Take Your Medicine

My friend had brain surgery this morning and 2 hours post-op she was fully alert and laughing in the ICU. She’s got a 4 inch incision for her trouble and an IV pumping Dilaudid, but she was coherent enough to talk health care policy with her nurses. Modern medicine is pretty amazing (and she’s even more so).

I used to visit hospitals frequently when I worked for hospice. Though most of my patients were cared for at home, some of them ended up in the ER after a fall or went in for palliative treatment. Hospitals aren’t a location most of us enjoy, but I realized today that I’ve missed the multi-disciplinary action and opportunity to witness the dynamic combination of skill + compassion. (Compassion added to any skill is pretty rad.)

The surgeon was friendly and optimistic (and hot, and younger than me). The nurses were kind and attentive, moving through their routines with credibility and ease. I appreciate experience and efficiency – good nurses provide care & comfort while making it look effortless. More often than not, my experiences in hospitals showcase excellent systems, strong communication, and effective teamwork; the stakes are high when mistakes are made here.

While waiting to see my friend, I watched a man in scrubs move through the graceful movements of Tai chi in the courtyard. I later joined him out there to walk the labyrinth in the sun; boy, did that slow me down in a way I’d forgotten since working 4 years in the semiconductor industry….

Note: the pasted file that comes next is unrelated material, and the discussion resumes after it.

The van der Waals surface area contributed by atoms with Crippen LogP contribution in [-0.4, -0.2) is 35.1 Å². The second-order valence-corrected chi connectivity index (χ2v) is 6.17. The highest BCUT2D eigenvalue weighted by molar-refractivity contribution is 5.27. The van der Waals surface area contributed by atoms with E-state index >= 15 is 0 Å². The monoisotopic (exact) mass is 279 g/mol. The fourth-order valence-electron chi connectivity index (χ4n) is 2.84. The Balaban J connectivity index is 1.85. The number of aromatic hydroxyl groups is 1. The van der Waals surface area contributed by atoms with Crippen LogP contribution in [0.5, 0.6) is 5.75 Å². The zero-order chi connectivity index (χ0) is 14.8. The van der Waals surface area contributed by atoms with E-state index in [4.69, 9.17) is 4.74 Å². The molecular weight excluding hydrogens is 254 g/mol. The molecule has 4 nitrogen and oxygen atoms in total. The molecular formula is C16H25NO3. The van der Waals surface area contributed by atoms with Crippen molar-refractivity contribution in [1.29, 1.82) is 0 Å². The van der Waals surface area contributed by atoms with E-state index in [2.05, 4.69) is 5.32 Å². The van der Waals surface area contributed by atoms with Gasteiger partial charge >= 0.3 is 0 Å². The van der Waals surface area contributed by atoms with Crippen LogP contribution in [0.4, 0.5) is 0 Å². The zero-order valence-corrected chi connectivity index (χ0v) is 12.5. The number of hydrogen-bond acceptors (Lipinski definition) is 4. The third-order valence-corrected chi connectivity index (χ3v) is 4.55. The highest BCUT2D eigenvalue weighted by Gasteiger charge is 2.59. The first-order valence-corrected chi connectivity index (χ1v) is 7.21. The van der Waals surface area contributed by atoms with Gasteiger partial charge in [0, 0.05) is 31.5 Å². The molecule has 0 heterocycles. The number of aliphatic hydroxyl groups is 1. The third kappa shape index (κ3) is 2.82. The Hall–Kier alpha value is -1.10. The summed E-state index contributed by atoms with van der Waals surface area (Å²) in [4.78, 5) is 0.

KPSMC_Labyrinth
Labyrinth @ Kaiser Sunnyside in PDX

Grateful my friend was smiling already (step, step)…touched by the kindness of strangers (step, step)…awed by the talent and service healthcare providers contribute to our communities (step, step)…I arrived in the center and paused. A prayer for a friend facing cancer treatment. A slow return along the winding path to the place where I began.

We can grow so accustomed to our day-to-day environment that we forget to marvel at the fruits of our labor. Wherever you work, whatever you do, take a moment to appreciate the expertise around you. Gratitude is a key emotional intelligence skill; develop yours.

I find songwriters can often say it better than me. Here’s one of my favorites, “Take Your Medicine,” from Cloud Cult: https://www.youtube.com/watch?v=o0xt1QVsigc

P.S. T, your courage and calm today was incredible. I love it that you skipped the sedative offered and found peace in your own meditation (with a monitored heart rate for evidence!)

 

 

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